Youn Yuh-jung won the best supporting actress Oscar for her role as a cantankerous grandmother in immigrant tale "Minari."
Youn, 73, was the first South Korean actor or actress to win an Oscar in what was shaping up to be a milestone night for people of color, as well as a return to glamour and in-person celebrations after a year of virtual ceremonies.
"Me being here, I cannot believe it," Youn said. She joked about people mispronouncing her name, adding, "Tonight you are all forgiven."
Zhao, 39, won for "Nomadland," about the traveling van community in modern America. She called making the film a "crazy, once-in-a-lifetime journey."
It has been 11 years since Kathryn Bigelow became the first woman to win the director Oscar, for Iraq war drama "The Hurt Locker."
Zhao's win added momentum to an expected best picture win for "Nomadland" later on Sunday. Zhao, who now lives in the United States, recalled growing up in China, where she came to believe that "people at birth are inherently good."
"This is for anyone who has the faith and the courage to hold on to the goodness in themselves ... and in each other," she added.
Britain's Daniel Kaluuya was named best supporting actor for his role as 1960s Black Panther activist Fred Hampton in "Judas and the Black Messiah."
The movie "Soul," the first from Pixar to feature a black lead character, won best animated feature.
Social distancing forced a rethink of the ceremony, moving it to Union Station in downtown Los Angeles.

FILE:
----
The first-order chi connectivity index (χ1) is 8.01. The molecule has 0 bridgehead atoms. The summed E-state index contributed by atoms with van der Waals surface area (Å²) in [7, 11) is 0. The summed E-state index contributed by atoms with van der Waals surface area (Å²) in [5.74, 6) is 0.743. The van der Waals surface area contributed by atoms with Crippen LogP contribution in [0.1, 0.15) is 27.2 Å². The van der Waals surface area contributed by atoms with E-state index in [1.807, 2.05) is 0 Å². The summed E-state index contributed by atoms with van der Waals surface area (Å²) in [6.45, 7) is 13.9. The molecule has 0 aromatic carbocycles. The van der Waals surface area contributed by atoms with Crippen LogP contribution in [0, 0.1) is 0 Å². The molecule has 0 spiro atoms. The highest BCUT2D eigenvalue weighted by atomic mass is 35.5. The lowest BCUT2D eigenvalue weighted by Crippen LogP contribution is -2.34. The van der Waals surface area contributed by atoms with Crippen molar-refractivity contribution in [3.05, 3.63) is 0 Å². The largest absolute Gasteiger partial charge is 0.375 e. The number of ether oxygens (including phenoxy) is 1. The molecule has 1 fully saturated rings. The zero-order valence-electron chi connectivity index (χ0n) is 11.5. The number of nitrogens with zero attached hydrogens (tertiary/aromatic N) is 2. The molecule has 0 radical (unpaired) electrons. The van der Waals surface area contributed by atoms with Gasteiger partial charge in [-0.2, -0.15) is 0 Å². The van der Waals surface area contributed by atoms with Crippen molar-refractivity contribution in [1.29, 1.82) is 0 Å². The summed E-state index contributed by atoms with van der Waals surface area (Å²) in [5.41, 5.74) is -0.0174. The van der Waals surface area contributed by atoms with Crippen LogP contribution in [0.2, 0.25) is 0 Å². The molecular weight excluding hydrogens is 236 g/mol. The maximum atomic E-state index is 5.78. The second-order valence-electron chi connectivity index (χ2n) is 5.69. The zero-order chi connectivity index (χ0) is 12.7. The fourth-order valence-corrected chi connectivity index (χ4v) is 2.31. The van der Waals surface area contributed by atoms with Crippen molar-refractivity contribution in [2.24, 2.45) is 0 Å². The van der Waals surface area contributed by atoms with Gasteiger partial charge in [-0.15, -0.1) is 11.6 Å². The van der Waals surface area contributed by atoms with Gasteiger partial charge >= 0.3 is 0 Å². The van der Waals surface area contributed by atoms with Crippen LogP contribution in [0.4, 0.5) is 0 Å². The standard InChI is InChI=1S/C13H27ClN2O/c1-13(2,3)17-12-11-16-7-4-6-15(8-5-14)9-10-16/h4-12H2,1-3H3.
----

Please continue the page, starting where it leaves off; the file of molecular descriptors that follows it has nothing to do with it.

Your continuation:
After strict COVID-19 testing and quarantine protocols, most celebrities were not wearing masks and were shown chatting in an outdoor courtyard ahead of the ceremony, which took place on a nightclub-style set inside the Mission Revival-style train station.
"This was indeed a hard year for everyone, but our love for movies helped to get us through it," said presenter Regina King, who kicked off the ceremony.
"Yes, we are doing it maskless," said King. "Think of this as a movie set, an Oscars movie with a cast of over 200 nominees."
Celebrities were delighted to be back together in the same room.
"It's an amazing party! I was surprised. We haven't had that," Margot Robbie told reporters before the show began.
Denmark's alcoholism dark comedy tale "Another Round" was named the best international feature film. An emotional Thomas Vinterberg dedicated his Oscar to his daughter, who died in a car accident shortly before he started shooting the film.
The #MeToo revenge tale "Promising Young Woman" won an original screenplay trophy for Briton Emerald Fennell. French playwright Florian Zeller won adapted screenplay for "The Father."
The winners are chosen in a secret ballot by the 9,000 members of the Academy of Motion Picture Arts and Sciences.